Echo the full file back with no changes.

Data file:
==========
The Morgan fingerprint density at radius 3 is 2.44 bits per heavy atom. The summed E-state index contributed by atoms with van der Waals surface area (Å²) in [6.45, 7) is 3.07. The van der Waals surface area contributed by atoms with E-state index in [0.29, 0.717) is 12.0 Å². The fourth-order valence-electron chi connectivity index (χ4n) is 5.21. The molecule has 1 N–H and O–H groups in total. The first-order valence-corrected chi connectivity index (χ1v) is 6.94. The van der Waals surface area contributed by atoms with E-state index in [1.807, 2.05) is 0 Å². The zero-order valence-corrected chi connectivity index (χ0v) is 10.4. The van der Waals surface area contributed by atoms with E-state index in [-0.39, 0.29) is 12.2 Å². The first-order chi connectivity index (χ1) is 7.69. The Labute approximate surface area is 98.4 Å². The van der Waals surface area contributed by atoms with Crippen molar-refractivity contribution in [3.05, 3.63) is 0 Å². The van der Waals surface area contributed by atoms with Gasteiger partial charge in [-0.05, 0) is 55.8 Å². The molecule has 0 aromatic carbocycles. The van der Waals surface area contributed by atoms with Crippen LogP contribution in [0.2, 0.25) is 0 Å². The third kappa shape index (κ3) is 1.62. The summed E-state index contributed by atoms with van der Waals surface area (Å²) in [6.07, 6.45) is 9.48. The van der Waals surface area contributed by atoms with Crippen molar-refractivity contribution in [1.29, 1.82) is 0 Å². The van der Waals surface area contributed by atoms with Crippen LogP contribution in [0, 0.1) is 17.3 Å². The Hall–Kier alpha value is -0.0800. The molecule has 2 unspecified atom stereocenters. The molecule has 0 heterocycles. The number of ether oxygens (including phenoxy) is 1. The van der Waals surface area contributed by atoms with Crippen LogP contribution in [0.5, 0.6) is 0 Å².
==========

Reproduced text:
The Morgan fingerprint density at radius 3 is 2.44 bits per heavy atom. The summed E-state index contributed by atoms with van der Waals surface area (Å²) in [6.45, 7) is 3.07. The van der Waals surface area contributed by atoms with E-state index in [0.29, 0.717) is 12.0 Å². The fourth-order valence-electron chi connectivity index (χ4n) is 5.21. The molecule has 1 N–H and O–H groups in total. The first-order valence-corrected chi connectivity index (χ1v) is 6.94. The van der Waals surface area contributed by atoms with E-state index in [1.807, 2.05) is 0 Å². The zero-order valence-corrected chi connectivity index (χ0v) is 10.4. The van der Waals surface area contributed by atoms with E-state index in [-0.39, 0.29) is 12.2 Å². The first-order chi connectivity index (χ1) is 7.69. The Labute approximate surface area is 98.4 Å². The van der Waals surface area contributed by atoms with Crippen molar-refractivity contribution in [3.05, 3.63) is 0 Å². The van der Waals surface area contributed by atoms with Gasteiger partial charge in [-0.05, 0) is 55.8 Å². The molecule has 0 aromatic carbocycles. The van der Waals surface area contributed by atoms with Crippen LogP contribution in [0.2, 0.25) is 0 Å². The third kappa shape index (κ3) is 1.62. The summed E-state index contributed by atoms with van der Waals surface area (Å²) in [6.07, 6.45) is 9.48. The van der Waals surface area contributed by atoms with Crippen molar-refractivity contribution in [1.29, 1.82) is 0 Å². The van der Waals surface area contributed by atoms with Crippen LogP contribution in [0, 0.1) is 17.3 Å². The Hall–Kier alpha value is -0.0800. The molecule has 2 unspecified atom stereocenters. The molecule has 0 heterocycles. The number of ether oxygens (including phenoxy) is 1. The van der Waals surface area contributed by atoms with Crippen LogP contribution in [0.5, 0.6) is 0 Å².